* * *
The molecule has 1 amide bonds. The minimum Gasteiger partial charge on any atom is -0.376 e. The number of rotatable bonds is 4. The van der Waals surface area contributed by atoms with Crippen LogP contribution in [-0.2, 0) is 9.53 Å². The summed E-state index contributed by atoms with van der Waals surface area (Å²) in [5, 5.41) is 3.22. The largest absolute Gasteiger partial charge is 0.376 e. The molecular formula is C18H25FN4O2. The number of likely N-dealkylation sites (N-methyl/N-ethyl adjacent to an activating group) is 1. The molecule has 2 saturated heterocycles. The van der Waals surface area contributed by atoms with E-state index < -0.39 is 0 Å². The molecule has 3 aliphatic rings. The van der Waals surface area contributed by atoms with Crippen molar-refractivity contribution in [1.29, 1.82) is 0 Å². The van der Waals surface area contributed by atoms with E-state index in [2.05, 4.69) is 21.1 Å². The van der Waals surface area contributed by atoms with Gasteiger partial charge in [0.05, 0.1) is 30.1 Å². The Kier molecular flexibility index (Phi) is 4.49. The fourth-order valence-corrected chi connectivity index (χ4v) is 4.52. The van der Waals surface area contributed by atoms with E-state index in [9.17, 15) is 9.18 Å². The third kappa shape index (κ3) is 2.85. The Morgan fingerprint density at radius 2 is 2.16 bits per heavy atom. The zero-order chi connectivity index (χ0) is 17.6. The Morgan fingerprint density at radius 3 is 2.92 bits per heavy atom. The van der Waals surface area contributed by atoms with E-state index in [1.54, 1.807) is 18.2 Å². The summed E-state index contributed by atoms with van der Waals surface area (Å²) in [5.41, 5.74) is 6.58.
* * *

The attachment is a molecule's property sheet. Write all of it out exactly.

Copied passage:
The molecule has 1 amide bonds. The minimum Gasteiger partial charge on any atom is -0.376 e. The number of rotatable bonds is 4. The van der Waals surface area contributed by atoms with Crippen LogP contribution in [-0.2, 0) is 9.53 Å². The summed E-state index contributed by atoms with van der Waals surface area (Å²) in [5, 5.41) is 3.22. The largest absolute Gasteiger partial charge is 0.376 e. The molecular formula is C18H25FN4O2. The number of likely N-dealkylation sites (N-methyl/N-ethyl adjacent to an activating group) is 1. The molecule has 2 saturated heterocycles. The van der Waals surface area contributed by atoms with E-state index < -0.39 is 0 Å². The molecule has 3 aliphatic rings. The van der Waals surface area contributed by atoms with Crippen molar-refractivity contribution in [1.29, 1.82) is 0 Å². The van der Waals surface area contributed by atoms with E-state index in [2.05, 4.69) is 21.1 Å². The van der Waals surface area contributed by atoms with Gasteiger partial charge in [0.05, 0.1) is 30.1 Å². The Kier molecular flexibility index (Phi) is 4.49. The fourth-order valence-corrected chi connectivity index (χ4v) is 4.52. The van der Waals surface area contributed by atoms with E-state index in [9.17, 15) is 9.18 Å². The third kappa shape index (κ3) is 2.85. The Morgan fingerprint density at radius 2 is 2.16 bits per heavy atom. The zero-order chi connectivity index (χ0) is 17.6. The Morgan fingerprint density at radius 3 is 2.92 bits per heavy atom. The van der Waals surface area contributed by atoms with E-state index in [1.54, 1.807) is 18.2 Å². The summed E-state index contributed by atoms with van der Waals surface area (Å²) in [5.41, 5.74) is 6.58.